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Here is the thing, I had made a stupid mistake yesterday. I run "route /f" on a remote machine with Windows Server 2008, and this command cleared the routing tables, including the default route, which is fatal.

Since no one is working on the remote side now, I could not restart the machine. This stupid mistake makes me could not reach the machine thought remote desktop, I have tried to access the machine on another machine (in the same LAN with the broken remote machine), but it did not work.

Is there any way I can get the default route back, so that I could access the remote machine by remote desktop again? Any advice is appreciated! Thank you very much!

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+1 - Interesting situation. If you were on the same LAN segment, it should not have mattered if there was no default route... there must be something larger going on... – Mark Henderson Jan 30 '12 at 2:06
@Mark Henderson I tried to ping the broken machine, and I got the arp cache updated with the valid physical address, so I think the machine is still alive – huubby Jan 30 '12 at 2:21… – Nic Feb 4 '12 at 21:25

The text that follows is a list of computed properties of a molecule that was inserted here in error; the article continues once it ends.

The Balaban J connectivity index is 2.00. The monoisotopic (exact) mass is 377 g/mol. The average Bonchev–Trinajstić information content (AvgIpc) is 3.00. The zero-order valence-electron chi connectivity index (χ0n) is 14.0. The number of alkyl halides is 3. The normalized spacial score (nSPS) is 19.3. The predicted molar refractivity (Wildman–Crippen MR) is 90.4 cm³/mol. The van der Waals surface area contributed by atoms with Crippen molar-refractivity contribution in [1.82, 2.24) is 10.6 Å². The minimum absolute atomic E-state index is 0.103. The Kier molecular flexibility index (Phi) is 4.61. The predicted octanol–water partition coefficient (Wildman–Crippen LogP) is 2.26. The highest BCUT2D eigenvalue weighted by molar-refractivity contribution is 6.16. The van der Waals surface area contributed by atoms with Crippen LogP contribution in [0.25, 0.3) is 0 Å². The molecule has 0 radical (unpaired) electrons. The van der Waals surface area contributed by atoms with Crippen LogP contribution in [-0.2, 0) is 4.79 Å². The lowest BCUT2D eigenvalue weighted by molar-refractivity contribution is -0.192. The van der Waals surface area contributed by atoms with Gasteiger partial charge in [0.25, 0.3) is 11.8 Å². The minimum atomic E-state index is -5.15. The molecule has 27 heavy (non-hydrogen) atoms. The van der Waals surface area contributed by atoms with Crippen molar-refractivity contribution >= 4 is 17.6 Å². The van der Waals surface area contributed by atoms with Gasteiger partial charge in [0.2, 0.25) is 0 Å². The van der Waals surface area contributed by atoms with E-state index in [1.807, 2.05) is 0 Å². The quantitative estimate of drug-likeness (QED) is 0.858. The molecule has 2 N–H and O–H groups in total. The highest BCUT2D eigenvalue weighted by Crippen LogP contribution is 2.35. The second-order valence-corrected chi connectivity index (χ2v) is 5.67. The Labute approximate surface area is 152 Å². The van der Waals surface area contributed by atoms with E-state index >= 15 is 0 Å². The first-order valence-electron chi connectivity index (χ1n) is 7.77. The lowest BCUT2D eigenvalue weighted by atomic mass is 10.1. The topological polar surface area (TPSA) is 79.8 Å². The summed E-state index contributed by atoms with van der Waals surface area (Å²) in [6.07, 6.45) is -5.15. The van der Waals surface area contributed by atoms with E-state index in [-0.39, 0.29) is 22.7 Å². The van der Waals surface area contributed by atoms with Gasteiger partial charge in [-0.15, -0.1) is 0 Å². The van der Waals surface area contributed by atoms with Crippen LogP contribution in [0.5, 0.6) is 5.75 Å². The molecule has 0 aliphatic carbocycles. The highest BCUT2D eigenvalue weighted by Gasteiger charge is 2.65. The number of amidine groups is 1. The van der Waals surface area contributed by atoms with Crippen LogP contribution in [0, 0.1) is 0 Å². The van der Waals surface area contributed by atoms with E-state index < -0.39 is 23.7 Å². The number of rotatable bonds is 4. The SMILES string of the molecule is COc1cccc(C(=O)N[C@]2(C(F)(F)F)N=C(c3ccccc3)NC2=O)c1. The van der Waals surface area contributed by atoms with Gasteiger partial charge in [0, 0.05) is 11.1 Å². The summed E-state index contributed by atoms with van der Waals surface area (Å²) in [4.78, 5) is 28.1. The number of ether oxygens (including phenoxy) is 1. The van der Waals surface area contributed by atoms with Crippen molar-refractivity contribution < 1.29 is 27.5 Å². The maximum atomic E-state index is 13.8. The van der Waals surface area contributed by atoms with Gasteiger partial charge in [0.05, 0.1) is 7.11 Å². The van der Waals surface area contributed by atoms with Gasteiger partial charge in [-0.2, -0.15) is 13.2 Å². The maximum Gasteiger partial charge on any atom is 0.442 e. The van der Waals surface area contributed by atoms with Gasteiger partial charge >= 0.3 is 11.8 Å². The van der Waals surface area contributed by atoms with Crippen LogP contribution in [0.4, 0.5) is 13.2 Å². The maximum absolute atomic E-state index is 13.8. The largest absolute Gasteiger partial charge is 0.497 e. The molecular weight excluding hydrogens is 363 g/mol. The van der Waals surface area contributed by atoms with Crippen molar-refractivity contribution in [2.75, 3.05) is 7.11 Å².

1 Answer 1

In general, even without the default route the host is still able to communicate within its own broadcast domain. If the Windows Firewall is up, it is quite likely ICMP echoes are filtered, so you would not get responses to ping.

Just try RDP'ing in from the same network. If it fails for some reason (filtered, broken, whatever), check if you still can access the machine via SMB like typing \\server or \\ (exchange for your server's IP address) into the Explorer address bar. If this turns out to work, try either using psexec \\server cmd (psexec is an optional download) for establishing a remote shell for further debugging or getting to schedule a task remotely which would run a batch for the same purpose.

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This doesn't work, look like "route /f" also delete the broadcast route. – huubby Jan 30 '12 at 9:49

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